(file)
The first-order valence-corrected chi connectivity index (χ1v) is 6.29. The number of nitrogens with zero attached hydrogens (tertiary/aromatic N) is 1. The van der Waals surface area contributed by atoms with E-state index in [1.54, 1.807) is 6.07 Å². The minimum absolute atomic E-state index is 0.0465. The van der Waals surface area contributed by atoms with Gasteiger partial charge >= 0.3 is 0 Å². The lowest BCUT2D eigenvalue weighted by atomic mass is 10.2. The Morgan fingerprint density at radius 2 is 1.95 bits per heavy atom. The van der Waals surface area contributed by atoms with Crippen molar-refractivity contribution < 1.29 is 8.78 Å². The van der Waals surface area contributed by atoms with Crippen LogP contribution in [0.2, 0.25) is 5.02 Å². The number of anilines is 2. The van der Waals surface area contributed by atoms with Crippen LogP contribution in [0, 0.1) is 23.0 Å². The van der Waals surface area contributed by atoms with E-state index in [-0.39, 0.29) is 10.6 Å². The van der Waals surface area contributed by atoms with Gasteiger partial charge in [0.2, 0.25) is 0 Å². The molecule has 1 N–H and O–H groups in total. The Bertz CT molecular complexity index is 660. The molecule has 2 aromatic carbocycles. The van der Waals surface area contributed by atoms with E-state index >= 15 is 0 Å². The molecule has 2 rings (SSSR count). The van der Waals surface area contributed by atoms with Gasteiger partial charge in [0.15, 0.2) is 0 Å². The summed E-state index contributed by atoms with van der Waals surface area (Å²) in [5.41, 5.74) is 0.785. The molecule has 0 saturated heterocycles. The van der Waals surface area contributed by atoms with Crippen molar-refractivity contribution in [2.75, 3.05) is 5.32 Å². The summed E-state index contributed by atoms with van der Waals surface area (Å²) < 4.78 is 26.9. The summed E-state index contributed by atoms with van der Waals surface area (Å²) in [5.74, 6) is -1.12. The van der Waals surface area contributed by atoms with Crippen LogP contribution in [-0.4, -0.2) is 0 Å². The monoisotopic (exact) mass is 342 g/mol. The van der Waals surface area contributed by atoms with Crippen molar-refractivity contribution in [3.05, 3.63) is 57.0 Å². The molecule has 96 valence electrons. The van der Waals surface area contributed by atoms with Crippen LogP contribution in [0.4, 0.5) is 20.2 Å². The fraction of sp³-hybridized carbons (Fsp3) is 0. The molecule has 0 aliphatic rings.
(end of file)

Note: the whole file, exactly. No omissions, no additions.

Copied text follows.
The first-order valence-corrected chi connectivity index (χ1v) is 6.29. The number of nitrogens with zero attached hydrogens (tertiary/aromatic N) is 1. The van der Waals surface area contributed by atoms with E-state index in [1.54, 1.807) is 6.07 Å². The minimum absolute atomic E-state index is 0.0465. The van der Waals surface area contributed by atoms with Gasteiger partial charge >= 0.3 is 0 Å². The lowest BCUT2D eigenvalue weighted by atomic mass is 10.2. The Morgan fingerprint density at radius 2 is 1.95 bits per heavy atom. The van der Waals surface area contributed by atoms with Crippen molar-refractivity contribution < 1.29 is 8.78 Å². The van der Waals surface area contributed by atoms with Crippen LogP contribution in [0.2, 0.25) is 5.02 Å². The number of anilines is 2. The van der Waals surface area contributed by atoms with Crippen LogP contribution in [0, 0.1) is 23.0 Å². The van der Waals surface area contributed by atoms with E-state index in [-0.39, 0.29) is 10.6 Å². The van der Waals surface area contributed by atoms with Gasteiger partial charge in [0.2, 0.25) is 0 Å². The molecule has 1 N–H and O–H groups in total. The Bertz CT molecular complexity index is 660. The molecule has 2 aromatic carbocycles. The van der Waals surface area contributed by atoms with E-state index >= 15 is 0 Å². The molecule has 2 rings (SSSR count). The van der Waals surface area contributed by atoms with Gasteiger partial charge in [0.15, 0.2) is 0 Å². The summed E-state index contributed by atoms with van der Waals surface area (Å²) in [5.41, 5.74) is 0.785. The molecule has 0 saturated heterocycles. The van der Waals surface area contributed by atoms with Crippen molar-refractivity contribution in [2.75, 3.05) is 5.32 Å². The summed E-state index contributed by atoms with van der Waals surface area (Å²) < 4.78 is 26.9. The summed E-state index contributed by atoms with van der Waals surface area (Å²) in [5.74, 6) is -1.12. The van der Waals surface area contributed by atoms with Crippen LogP contribution in [-0.4, -0.2) is 0 Å². The monoisotopic (exact) mass is 342 g/mol. The van der Waals surface area contributed by atoms with Crippen molar-refractivity contribution in [3.05, 3.63) is 57.0 Å². The molecule has 96 valence electrons. The van der Waals surface area contributed by atoms with Crippen LogP contribution in [0.4, 0.5) is 20.2 Å². The fraction of sp³-hybridized carbons (Fsp3) is 0. The molecule has 0 aliphatic rings.